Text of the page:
Friday, October 29, 2010

When Pop Cultures Collide: Top of the Punks

Today sees the first instalment of a two-part post from Terry TOTP -  mastermind and
curator of the online goldmine that is The Top of  The Pops Definitive Website. And what a treat, as Terry hand-picks his top ten highlights from the unlikely alliance formed when punk's pinch-eyed, spit and spikes songbook was refashioned for Hallmarks budget priced audience - filtering exploding dayglo rage through rose tinted studio arrangements...

Top of the Punks - Part 1

Most readers of this blog will be familiar with the old “Top of the Pops” LPs, which ran to some 92 volumes, spanning the whole of the 1970s. The idea was to cherry-pick songs from the hit parade and give them the anonymous cover treatment. On the way the series charted the rise and fall of styles such as glam, disco, soft soul, Eurovision and so on, all interspersed with outbreaks of Wombles, Smurfs, Osmonds and the like.

It was all wholesome family stuff of course; the Poppers had, after all, safely bleeped out a mild expletive on their adventurous version of Bob Dylan’s “Hurricane” (volume 50) to keep things respectable. But then something else happened: punk arrived in the pop charts, thereby kicking and spitting its way to Top of the Pops’ door. How would they react?

The response was initially predictable, with producer Bruce Baxter simply turning a deaf ear. Top of the Pops was, after all, the stuff at which punk’s venom was most sharply targeted – middle-of-the-road pop which had no interest in confronting mums and dads (who usually bought the things for their kids). But when the Pistols placed “God Save the Queen” at number 2 (or number 1, depending which version of history you prefer), the Poppers were forced to take notice, and as the Pistols’ follow-up, “Pretty Vacant”, headed for the top 10, the Poppers captured a celebrated cover version, their first foray into the world of punk (which will be looked at in greater detail in part 2 of this blog).

By the start of 1978, punk and the associated New Wave bands were starting to invade the charts regularly. But strangely, there was a meeting of minds, with Top of the Pops enthusiastically putting their unique spin on these new styles with no trace of irony, many of them fascinating to hear in hindsight.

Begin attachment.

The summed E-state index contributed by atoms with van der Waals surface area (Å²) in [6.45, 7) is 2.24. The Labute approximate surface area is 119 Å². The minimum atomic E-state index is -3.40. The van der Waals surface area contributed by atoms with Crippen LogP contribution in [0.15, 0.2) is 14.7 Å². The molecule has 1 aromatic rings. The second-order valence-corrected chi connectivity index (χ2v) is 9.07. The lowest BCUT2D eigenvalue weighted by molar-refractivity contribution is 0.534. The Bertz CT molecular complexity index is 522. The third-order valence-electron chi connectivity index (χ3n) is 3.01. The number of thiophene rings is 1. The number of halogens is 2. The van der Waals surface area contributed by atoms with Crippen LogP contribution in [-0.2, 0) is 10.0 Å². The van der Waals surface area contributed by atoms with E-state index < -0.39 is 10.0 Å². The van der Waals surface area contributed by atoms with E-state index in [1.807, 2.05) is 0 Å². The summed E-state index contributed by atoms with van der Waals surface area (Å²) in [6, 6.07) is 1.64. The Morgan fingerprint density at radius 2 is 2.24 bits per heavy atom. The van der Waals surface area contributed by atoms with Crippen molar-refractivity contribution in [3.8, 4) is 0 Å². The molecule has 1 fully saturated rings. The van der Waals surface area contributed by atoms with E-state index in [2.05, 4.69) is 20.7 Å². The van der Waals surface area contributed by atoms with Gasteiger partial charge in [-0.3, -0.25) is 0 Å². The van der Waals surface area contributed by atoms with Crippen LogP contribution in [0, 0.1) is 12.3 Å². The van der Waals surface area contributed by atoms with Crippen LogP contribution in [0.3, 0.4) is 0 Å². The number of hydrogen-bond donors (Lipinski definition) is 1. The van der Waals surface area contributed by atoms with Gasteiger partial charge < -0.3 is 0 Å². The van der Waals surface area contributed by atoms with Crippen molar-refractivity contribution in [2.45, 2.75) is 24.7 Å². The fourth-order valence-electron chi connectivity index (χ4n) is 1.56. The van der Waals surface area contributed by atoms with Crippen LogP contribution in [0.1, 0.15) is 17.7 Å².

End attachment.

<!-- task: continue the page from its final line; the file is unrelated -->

This selection kicks off with the Poppers’ take on The Stranglers’ “No More Heroes”, from volume 62 (October 1977). The vocalist here sounds a little more like Douglas Hurd than Hugh Cornwell, but we can forgive that thanks to the overall tightness of the backing music.

No More Heroes from vol. 62

Next up is “Gary Gilmore’s Eyes”, originally a hit for The Adverts, with its subject matter the use of the murderer’s corneas for transplants after his execution. Unable to decipher all the lyrics (eg “I’m wincing in the light”), the Poppers’ man ad-libbed in places, Adverts singer Tim ‘TV’ Smith apparently amused on hearing it and commenting, “It would have been terrible if he'd got the words right”! It can be found on volume 61.

Gary Gilmore’s Eyes from vol. 61

Moving into 1978, we have the Poppers’ version of Blondie’s “Denis” (volume 65). This is actually quite a spirited attempt, and to the casual listener is a fair facsimile. Credit as well to the singer for having a confident stab at the French vocals. In fact, Blondie’s “original” was also a cover version, the song first recorded by Randy & The Rainbows back in 1963!

Denis from vol. 65

Top of the Pops volume 68 from August 1978 is one of the more punk-inflected LPs in the series, which we will dip into a couple of times here. It includes one of the most admirable Poppers covers in “Jilted John”, which is arguably a better listen than Graham Fellows’ original! It’s funny, and for all the right reasons.

Jilted John from vol. 68

For the last track in part 1 of this survey, we’re sticking with volume 68, and a recording which, Like “Denis”, was an updated cover of a 60s tune. Thus, The Kinks’ “David Watts” arrives via The Jam, marking their arrival in the Top of the Pops series. Here, you can certainly spot the difference, but it’s a solid stab nonetheless.

David Watts from vol. 68

Part 2 of this post will follow, with the story behind “Pretty Vacant”!

Monday, October 25, 2010

Keeping It Peel: Podrophenia 11 - Sound-a-likes (and a Pop Quiz)